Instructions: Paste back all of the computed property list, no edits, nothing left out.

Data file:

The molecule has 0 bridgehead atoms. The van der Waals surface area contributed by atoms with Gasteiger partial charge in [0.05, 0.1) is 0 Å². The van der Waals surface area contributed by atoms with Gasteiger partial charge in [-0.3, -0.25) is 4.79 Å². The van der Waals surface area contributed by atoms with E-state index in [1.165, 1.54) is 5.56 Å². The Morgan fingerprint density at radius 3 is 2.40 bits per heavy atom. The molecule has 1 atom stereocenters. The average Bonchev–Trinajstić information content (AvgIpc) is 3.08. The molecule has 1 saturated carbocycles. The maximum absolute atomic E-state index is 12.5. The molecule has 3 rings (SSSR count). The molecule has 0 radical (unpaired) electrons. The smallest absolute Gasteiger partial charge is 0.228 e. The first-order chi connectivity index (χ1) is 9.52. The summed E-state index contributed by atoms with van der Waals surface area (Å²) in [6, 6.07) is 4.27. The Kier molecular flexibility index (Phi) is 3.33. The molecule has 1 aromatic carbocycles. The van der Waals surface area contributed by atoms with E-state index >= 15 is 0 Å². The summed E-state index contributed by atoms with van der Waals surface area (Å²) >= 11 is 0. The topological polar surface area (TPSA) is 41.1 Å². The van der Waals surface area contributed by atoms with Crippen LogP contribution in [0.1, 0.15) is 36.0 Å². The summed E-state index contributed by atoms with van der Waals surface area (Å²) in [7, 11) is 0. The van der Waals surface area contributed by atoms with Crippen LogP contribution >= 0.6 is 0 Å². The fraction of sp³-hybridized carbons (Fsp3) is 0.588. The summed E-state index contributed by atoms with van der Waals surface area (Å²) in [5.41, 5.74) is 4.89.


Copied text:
The molecule has 0 bridgehead atoms. The van der Waals surface area contributed by atoms with Gasteiger partial charge in [0.05, 0.1) is 0 Å². The van der Waals surface area contributed by atoms with Gasteiger partial charge in [-0.3, -0.25) is 4.79 Å². The van der Waals surface area contributed by atoms with E-state index in [1.165, 1.54) is 5.56 Å². The Morgan fingerprint density at radius 3 is 2.40 bits per heavy atom. The molecule has 1 atom stereocenters. The average Bonchev–Trinajstić information content (AvgIpc) is 3.08. The molecule has 1 saturated carbocycles. The maximum absolute atomic E-state index is 12.5. The molecule has 3 rings (SSSR count). The molecule has 0 radical (unpaired) electrons. The smallest absolute Gasteiger partial charge is 0.228 e. The first-order chi connectivity index (χ1) is 9.52. The summed E-state index contributed by atoms with van der Waals surface area (Å²) in [6, 6.07) is 4.27. The Kier molecular flexibility index (Phi) is 3.33. The molecule has 1 aromatic carbocycles. The van der Waals surface area contributed by atoms with E-state index >= 15 is 0 Å². The summed E-state index contributed by atoms with van der Waals surface area (Å²) >= 11 is 0. The topological polar surface area (TPSA) is 41.1 Å². The van der Waals surface area contributed by atoms with Crippen LogP contribution in [0.1, 0.15) is 36.0 Å². The summed E-state index contributed by atoms with van der Waals surface area (Å²) in [7, 11) is 0. The van der Waals surface area contributed by atoms with Crippen LogP contribution >= 0.6 is 0 Å². The fraction of sp³-hybridized carbons (Fsp3) is 0.588. The summed E-state index contributed by atoms with van der Waals surface area (Å²) in [5.41, 5.74) is 4.89.